- Yona Rozen, Christa Boyd-Nafstad & Tiffany C. Alvoid, One of These Things is Not Like the Other: The Continuing Battle Over the Meaning of Discrimination -- Salmon Run Shopping Center LLC v. NLRB and Guard Publishing Company v. NLRB, p. 339.
- Joseph M. Goldhammer & Naomi Y. Perera, We Never Talk Any More: Evaluating Confidentiality Rules and No-Fraternization Policies -- Cintas Corp. v. NLRB and Guardsmark LLC v. NLRB, p. 379.
- Erin-Ann Jurrens-Sudkamp, COBRA's Gross Misconduct Exception: Strategies for Compliance in the Face of Uncertainty, p. 399.
Hyde on the ILO
Alan Hyde (Rutgers) has just posted on SSRN his article (forthcoming J. L. & Ethics of Human Rts.) The International Labor Organization in the Stag Hunt for Global Labor Rights. Here's the abstract:
August 11, 2009
Health Care Insurers: I Think The Appropriate Word is "Disturbing"
Washington Post's Daily Dose Blog adds more fuel to the health care reform debate:
The Department of Health and Human Services put a spotlight on that practice Tuesday in its continuing campaign to build support for an overhaul of health insurance.
“When a person is diagnosed with an expensive condition such as cancer, some insurance companies review his/her initial health status questionnaire,” the HHS said in a posting at HealthReform.Gov. In most states, insurance companies can retroactively cancel individuals' policies if any condition was not disclosed when the policy was obtained, "even if the medical condition is unrelated, and even if the person was not aware of the condition at the time.”
“Coverage can also be revoked for all members of a family, even if only one family member failed to disclose a medical condition,” HHS said.
The department cited recent research by the staff of the House Committee on Energy and Commerce, which found that three large insurers rescinded almost 20,000 policies over five years, saving $300 million in medical claims.
At least one insurer included such savings in an employee performance evaluation.
I teach a case in employee benefits law class, McGann v. H&H Music (5th Cir. 1992), that describes a similar practice to this. Unfortunately, the court in McGann found that the participant could not prevail under an ERISA Section 510 retaliation claim when his coverage was dramatically reduced (1 million to $5000) when he told his employer he had AIDS.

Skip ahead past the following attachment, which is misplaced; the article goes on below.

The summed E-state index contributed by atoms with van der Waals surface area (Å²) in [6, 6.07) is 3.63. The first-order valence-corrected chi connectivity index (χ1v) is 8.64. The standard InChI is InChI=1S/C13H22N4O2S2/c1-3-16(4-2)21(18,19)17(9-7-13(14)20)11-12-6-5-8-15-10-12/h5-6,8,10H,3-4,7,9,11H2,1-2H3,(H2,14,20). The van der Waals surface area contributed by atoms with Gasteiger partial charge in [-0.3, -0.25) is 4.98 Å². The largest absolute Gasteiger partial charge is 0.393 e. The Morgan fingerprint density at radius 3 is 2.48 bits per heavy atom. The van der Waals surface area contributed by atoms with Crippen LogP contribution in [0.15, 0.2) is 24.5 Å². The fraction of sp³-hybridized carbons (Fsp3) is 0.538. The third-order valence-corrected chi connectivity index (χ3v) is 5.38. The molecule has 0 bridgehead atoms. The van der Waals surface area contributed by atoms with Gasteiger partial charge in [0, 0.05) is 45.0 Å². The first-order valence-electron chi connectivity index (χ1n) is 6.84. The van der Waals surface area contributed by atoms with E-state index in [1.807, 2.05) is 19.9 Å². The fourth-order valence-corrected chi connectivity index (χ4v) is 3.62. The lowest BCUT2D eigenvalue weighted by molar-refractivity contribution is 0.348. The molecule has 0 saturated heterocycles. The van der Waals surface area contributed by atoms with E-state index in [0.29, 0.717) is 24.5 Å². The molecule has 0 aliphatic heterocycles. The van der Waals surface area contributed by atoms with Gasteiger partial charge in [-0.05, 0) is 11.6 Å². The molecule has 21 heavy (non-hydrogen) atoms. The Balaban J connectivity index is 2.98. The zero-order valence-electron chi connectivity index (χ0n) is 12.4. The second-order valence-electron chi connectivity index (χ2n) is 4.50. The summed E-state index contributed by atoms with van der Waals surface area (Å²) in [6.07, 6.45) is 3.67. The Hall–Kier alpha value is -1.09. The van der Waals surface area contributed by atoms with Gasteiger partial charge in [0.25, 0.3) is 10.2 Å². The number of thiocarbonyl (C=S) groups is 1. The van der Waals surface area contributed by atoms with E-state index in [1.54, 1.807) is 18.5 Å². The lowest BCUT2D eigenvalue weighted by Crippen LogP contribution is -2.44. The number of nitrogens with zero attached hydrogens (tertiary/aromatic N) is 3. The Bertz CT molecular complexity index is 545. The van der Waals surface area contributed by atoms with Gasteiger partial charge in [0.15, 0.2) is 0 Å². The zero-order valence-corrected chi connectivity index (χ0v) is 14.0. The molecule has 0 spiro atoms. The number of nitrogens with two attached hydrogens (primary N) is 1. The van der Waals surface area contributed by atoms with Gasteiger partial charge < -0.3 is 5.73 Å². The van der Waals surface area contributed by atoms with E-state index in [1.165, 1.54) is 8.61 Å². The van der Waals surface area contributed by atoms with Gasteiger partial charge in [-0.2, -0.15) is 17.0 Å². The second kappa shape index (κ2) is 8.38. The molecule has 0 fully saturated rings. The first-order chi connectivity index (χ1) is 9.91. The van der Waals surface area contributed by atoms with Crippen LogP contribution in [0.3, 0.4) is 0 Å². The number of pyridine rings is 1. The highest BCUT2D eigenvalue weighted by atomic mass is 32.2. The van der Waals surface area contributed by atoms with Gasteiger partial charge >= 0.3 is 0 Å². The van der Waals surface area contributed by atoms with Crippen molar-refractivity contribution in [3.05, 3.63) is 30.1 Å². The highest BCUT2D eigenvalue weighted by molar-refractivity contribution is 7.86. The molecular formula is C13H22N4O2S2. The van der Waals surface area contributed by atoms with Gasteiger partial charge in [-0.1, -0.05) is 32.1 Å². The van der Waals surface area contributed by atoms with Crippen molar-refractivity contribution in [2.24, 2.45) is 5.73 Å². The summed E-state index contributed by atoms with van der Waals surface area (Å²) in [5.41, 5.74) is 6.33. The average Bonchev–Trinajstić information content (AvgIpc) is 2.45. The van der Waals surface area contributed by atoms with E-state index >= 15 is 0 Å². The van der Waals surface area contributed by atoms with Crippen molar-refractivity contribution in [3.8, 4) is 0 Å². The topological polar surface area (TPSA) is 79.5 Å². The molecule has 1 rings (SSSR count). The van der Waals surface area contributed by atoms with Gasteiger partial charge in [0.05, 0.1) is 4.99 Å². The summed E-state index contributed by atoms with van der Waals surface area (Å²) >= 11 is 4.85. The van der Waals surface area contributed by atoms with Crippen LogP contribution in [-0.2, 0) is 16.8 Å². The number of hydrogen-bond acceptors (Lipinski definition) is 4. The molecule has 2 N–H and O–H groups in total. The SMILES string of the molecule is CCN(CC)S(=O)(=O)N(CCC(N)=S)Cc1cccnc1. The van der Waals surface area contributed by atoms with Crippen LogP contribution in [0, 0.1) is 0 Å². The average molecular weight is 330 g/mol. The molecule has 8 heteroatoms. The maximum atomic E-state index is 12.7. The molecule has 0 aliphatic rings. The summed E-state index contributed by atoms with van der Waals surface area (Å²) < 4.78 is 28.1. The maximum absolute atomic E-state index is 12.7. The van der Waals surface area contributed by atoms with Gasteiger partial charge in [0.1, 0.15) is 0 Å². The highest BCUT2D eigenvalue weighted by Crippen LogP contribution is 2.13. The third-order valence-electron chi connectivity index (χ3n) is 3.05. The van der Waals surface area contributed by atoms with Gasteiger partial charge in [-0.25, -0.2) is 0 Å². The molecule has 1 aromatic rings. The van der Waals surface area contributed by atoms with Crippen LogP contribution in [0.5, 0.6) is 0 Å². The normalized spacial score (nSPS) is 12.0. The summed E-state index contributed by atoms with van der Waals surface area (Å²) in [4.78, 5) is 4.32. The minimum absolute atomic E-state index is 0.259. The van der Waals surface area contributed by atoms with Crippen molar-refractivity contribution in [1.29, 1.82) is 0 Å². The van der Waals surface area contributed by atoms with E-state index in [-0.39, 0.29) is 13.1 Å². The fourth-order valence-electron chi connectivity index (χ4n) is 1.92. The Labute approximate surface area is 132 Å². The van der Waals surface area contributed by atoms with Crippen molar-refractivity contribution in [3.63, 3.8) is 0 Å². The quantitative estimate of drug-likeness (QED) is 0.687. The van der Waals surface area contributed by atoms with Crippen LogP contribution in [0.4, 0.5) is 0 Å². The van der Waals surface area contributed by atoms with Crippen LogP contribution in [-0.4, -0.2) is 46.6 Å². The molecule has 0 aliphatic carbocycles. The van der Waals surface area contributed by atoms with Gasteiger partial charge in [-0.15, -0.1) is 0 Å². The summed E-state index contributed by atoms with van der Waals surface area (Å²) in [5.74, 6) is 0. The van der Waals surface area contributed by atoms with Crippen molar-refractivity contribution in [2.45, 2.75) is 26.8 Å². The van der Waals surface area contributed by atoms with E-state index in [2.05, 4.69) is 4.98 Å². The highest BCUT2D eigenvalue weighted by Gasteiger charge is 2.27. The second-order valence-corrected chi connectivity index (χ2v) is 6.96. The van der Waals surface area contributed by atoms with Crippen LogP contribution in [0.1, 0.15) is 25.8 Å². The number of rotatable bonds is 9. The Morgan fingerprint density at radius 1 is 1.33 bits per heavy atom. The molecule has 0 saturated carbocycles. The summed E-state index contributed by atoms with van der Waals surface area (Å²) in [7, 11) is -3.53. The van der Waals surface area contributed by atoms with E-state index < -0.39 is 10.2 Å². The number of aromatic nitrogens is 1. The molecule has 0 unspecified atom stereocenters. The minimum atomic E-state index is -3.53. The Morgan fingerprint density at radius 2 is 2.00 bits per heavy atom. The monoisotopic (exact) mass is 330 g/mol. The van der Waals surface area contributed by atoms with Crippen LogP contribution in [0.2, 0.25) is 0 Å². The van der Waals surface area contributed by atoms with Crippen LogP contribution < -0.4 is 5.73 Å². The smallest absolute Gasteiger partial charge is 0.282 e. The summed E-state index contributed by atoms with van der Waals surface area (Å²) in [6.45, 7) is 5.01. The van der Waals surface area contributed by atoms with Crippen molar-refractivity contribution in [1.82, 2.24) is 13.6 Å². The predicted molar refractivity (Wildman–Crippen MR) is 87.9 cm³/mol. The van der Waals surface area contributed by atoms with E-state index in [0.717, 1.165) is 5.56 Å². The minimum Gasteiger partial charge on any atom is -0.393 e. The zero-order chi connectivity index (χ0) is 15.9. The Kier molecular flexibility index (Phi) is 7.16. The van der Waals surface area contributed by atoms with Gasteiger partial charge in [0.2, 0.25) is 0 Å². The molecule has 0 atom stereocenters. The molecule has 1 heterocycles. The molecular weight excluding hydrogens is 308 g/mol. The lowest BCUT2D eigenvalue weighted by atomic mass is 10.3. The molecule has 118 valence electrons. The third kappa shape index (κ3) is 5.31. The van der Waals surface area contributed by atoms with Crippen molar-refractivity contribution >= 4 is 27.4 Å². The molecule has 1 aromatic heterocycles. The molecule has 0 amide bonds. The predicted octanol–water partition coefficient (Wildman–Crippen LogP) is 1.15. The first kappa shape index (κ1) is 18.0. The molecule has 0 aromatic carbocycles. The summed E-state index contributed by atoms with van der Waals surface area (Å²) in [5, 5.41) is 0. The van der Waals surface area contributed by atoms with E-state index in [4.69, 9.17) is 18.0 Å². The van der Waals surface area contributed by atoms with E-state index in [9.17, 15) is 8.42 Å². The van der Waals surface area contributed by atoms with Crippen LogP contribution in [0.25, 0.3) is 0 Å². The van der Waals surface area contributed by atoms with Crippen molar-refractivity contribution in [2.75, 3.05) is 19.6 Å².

Maybe I'll just start counting reasons why health care reform is a necessity and that health insurers cannot continue to exist in a world with little regulation and even less meaningful remedies against them for this type of disturbing conduct.
The employee performance part can be filed under "truly disturbing."
The Long Arm of the EEOC
Most of us are familiar with the controversies about working conditions at the factories that make most of our clothes in East Asia and the Pacific Rim. It's not always easy to remember, though, that at least some of those factories are in U.S. jurisdictions. That's why the recent $1.7 million settlement and consent decree between the EEOC and the largest garment manufacturers in Saipan is especially noteworthy. From the EEOC's press release:
The three-year, court-enforced consent decree will resolve four EEOC discrimination lawsuits against the employers and their affiliates: Tan Holdings Corporation; Tan Holdings Overseas, Inc.; Concorde Garment Manufacturing Corp.; Micro Pacific, Inc.; Seasonal Inc.; and L&T International Corp. The EEOC filed the cases in U.S. District Court for the Northern Mariana Islands. The consent decrees, signed by U.S. Federal Court Judge Alex R Munson on July 28, 2009, resolve the lawsuits filed by the EEOC in the Federal District Court.
“This major settlement shows that the EEOC will vigorously protect the rights of all workers, within every reach of our jurisdiction, to be free of discrimination,” said EEOC Acting Chairman Stuart J. Ishimaru. “The resolutions of these egregious cases bring a measure of justice to the many workers who were retaliated against and otherwise victimized by discriminatory employment practices because of their national origin, age, or pregnancy.”